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REVIEW: Santana’s Still Rocking (Mystic Lake Casino)

Photo by Libby Fabro.

In the last few years, Baby Boomers in the Twin Cities have had the chance to revisit many of the Rock and Pop gods of their youth, with the Rolling Stones, The Who, and Paul McCartney all coming through the area.  Carlos Santana, who appeared Thursday at the Mystic Amphitheater, more than warrants inclusion in this pantheon. He turns 70 years’ old next week, but you would not know it from the high energy and intricate guitar work on stage.

Santana in 2016. Photo by Libby Fabro.

With his group Santana, Carlos has sold 100 million records, received 10 Grammy Awards, been inducted into the Rock and Roll Hall of Fame, and been recognized at the Kennedy Center Honors in 2013. From the band’s first appearance at Woodstock, Santana has offered a distinctive, Latin-inflected rock sound. Classic hits like “Black Magic Woman,” “Evil Ways,” and “Oye Como Va,” continue in regular rotation on Classic Rock stations four decades on, but the group has also had hits more recently, with songs like “Smooth”, “Maria Maria”, “Why Don’t You & I”, and “Into the Night”.

Carlos worked a crowded stage that included three guitars, a keyboard, and a trombone alongside the percussion of three excellent drummers. One of the drummers,Cindy Blackman Santana (Carlos Santana’s wife) also took a turn as vocalist in “I Remember”.  That song, along with the evening’s opening song, “Are You Ready,” comes from Power of Peace, the group’s forthcoming album made with the Isley Brothers.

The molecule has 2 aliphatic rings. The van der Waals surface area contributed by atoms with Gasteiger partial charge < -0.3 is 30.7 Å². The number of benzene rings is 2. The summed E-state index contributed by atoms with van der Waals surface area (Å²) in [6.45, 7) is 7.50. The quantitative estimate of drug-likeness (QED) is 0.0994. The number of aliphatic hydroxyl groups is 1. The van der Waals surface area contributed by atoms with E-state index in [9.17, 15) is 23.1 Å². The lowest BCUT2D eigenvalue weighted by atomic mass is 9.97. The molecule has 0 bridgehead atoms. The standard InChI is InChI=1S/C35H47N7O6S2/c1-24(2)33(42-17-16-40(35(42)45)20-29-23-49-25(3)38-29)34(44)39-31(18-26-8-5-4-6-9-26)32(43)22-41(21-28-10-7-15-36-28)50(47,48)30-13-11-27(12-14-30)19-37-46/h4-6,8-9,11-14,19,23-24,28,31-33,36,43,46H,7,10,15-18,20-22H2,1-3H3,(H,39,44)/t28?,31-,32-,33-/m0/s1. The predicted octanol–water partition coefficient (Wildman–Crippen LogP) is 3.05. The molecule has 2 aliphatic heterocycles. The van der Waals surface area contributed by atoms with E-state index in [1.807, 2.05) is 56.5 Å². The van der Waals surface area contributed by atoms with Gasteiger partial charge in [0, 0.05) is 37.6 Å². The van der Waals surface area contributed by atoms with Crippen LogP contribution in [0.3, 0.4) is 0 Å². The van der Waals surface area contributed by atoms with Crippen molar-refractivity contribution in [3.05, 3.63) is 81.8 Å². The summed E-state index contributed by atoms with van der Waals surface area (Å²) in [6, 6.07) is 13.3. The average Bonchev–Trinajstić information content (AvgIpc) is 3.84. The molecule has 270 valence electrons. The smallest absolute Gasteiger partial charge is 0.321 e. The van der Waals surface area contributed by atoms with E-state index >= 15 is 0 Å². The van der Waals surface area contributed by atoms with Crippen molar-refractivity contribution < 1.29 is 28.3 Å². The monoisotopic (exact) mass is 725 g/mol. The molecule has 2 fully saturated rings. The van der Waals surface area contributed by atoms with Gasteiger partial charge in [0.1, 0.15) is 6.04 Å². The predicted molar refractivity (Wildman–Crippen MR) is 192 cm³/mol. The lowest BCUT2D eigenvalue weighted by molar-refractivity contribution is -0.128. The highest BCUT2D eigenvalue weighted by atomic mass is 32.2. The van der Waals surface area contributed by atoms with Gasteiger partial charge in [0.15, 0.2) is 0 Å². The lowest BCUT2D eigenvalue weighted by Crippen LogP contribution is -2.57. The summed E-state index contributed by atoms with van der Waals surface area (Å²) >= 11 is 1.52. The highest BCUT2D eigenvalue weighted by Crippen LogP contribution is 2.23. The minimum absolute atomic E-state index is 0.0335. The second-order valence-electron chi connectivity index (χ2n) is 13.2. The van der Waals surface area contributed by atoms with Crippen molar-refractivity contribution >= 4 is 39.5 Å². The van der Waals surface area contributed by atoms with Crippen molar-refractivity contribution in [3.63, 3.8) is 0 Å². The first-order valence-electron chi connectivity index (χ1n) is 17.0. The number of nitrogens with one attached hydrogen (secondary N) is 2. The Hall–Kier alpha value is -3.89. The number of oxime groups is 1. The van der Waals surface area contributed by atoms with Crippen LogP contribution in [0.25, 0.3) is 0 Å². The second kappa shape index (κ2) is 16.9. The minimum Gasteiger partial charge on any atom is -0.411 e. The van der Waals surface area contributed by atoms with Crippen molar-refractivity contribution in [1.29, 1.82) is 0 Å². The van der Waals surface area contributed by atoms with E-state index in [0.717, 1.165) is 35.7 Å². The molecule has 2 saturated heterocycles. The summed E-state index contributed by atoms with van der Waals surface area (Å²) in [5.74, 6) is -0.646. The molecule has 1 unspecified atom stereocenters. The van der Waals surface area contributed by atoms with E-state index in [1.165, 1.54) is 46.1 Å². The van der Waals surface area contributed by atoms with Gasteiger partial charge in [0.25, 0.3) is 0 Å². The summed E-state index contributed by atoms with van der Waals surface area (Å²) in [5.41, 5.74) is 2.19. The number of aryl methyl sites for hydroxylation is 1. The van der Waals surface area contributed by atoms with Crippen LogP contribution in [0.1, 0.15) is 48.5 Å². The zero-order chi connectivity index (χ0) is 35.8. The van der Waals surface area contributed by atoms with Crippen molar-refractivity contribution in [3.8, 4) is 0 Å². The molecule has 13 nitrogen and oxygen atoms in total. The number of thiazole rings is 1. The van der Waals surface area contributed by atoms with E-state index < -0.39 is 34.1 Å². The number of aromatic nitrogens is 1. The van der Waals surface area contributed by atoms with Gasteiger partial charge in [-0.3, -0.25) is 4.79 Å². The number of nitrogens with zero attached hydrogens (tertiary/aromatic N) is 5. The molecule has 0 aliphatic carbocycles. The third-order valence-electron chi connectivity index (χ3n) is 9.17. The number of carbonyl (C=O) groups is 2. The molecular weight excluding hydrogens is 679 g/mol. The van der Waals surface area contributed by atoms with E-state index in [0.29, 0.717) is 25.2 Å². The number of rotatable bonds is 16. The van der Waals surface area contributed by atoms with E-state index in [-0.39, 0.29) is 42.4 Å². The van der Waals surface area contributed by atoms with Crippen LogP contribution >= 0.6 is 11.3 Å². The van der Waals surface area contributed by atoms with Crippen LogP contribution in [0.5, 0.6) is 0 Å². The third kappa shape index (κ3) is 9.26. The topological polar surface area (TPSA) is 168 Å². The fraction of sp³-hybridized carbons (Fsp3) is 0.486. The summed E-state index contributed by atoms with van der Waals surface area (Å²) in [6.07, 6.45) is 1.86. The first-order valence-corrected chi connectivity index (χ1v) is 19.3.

Power of Peace is due out July 28; a few of the songs are already available from iTunes and other sources.  Over the years, Santana has worked with a wide range of singers on stage and in the recording studio. The vocalists for this concert were very good, even if they could not quite match up with the iconic voices that fans know from past Santana recordings (e.g., Rob Thomas, Tina Turner, Jennifer Lopez, and Michelle Branch).

The concert started promptly at 8 PM and the band played briskly from song to song, covering many of the old classics including (“Oye Como Va”, “Black Magic Woman”, and “Evil Ways”) and some of the hits from the early 2000s (“Smooth” and “Maria Maria”), though skipping over some of the more Top 40 hits of the intervening decades (e.g., “Winning,” “No One to Depend On,” “All I Ever Wanted,” and “Open Invitation”).  The concert ended with “Smooth” – Santana’s biggest hit – and “Love, Peace, Happiness” – this last from the new album, and reflecting the message of the band throughout the concert, and the basic feeling of the audience throughout.

Brian Bix